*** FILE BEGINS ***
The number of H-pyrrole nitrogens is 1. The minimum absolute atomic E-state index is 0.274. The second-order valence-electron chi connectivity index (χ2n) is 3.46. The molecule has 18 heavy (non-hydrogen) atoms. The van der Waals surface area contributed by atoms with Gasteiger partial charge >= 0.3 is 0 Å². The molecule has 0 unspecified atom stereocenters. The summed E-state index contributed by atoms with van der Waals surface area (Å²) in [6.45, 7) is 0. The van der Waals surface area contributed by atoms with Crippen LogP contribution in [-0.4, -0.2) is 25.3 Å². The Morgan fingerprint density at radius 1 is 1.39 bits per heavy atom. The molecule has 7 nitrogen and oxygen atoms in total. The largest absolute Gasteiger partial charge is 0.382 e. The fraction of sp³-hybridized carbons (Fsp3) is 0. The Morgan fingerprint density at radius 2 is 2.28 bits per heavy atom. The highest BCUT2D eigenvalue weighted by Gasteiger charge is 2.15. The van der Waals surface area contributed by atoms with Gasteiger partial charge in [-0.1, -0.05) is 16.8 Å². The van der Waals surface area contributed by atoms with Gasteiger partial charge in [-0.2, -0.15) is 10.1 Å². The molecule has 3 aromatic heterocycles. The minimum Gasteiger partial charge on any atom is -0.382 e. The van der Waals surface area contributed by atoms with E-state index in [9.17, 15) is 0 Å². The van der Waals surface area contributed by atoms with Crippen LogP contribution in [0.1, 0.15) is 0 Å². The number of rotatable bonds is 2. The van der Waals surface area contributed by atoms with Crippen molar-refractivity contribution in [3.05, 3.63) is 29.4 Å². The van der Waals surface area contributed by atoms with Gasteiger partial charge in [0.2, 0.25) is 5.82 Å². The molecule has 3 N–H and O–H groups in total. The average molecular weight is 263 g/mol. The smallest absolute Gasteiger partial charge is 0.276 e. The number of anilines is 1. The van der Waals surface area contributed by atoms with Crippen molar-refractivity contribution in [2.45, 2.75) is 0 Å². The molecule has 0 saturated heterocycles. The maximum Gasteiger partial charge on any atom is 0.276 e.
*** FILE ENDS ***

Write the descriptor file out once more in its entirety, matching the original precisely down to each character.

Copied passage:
The number of H-pyrrole nitrogens is 1. The minimum absolute atomic E-state index is 0.274. The second-order valence-electron chi connectivity index (χ2n) is 3.46. The molecule has 18 heavy (non-hydrogen) atoms. The van der Waals surface area contributed by atoms with Gasteiger partial charge >= 0.3 is 0 Å². The molecule has 0 unspecified atom stereocenters. The summed E-state index contributed by atoms with van der Waals surface area (Å²) in [6.45, 7) is 0. The van der Waals surface area contributed by atoms with Crippen LogP contribution in [-0.4, -0.2) is 25.3 Å². The Morgan fingerprint density at radius 1 is 1.39 bits per heavy atom. The molecule has 7 nitrogen and oxygen atoms in total. The largest absolute Gasteiger partial charge is 0.382 e. The fraction of sp³-hybridized carbons (Fsp3) is 0. The Morgan fingerprint density at radius 2 is 2.28 bits per heavy atom. The highest BCUT2D eigenvalue weighted by Gasteiger charge is 2.15. The van der Waals surface area contributed by atoms with Gasteiger partial charge in [-0.1, -0.05) is 16.8 Å². The van der Waals surface area contributed by atoms with Gasteiger partial charge in [-0.2, -0.15) is 10.1 Å². The molecule has 3 aromatic heterocycles. The minimum Gasteiger partial charge on any atom is -0.382 e. The van der Waals surface area contributed by atoms with E-state index in [9.17, 15) is 0 Å². The van der Waals surface area contributed by atoms with Crippen LogP contribution in [0.1, 0.15) is 0 Å². The number of rotatable bonds is 2. The van der Waals surface area contributed by atoms with Crippen molar-refractivity contribution in [3.05, 3.63) is 29.4 Å². The van der Waals surface area contributed by atoms with Gasteiger partial charge in [0.2, 0.25) is 5.82 Å². The molecule has 3 N–H and O–H groups in total. The average molecular weight is 263 g/mol. The smallest absolute Gasteiger partial charge is 0.276 e. The number of anilines is 1. The van der Waals surface area contributed by atoms with Crippen molar-refractivity contribution in [2.45, 2.75) is 0 Å². The molecule has 0 saturated heterocycles. The maximum Gasteiger partial charge on any atom is 0.276 e.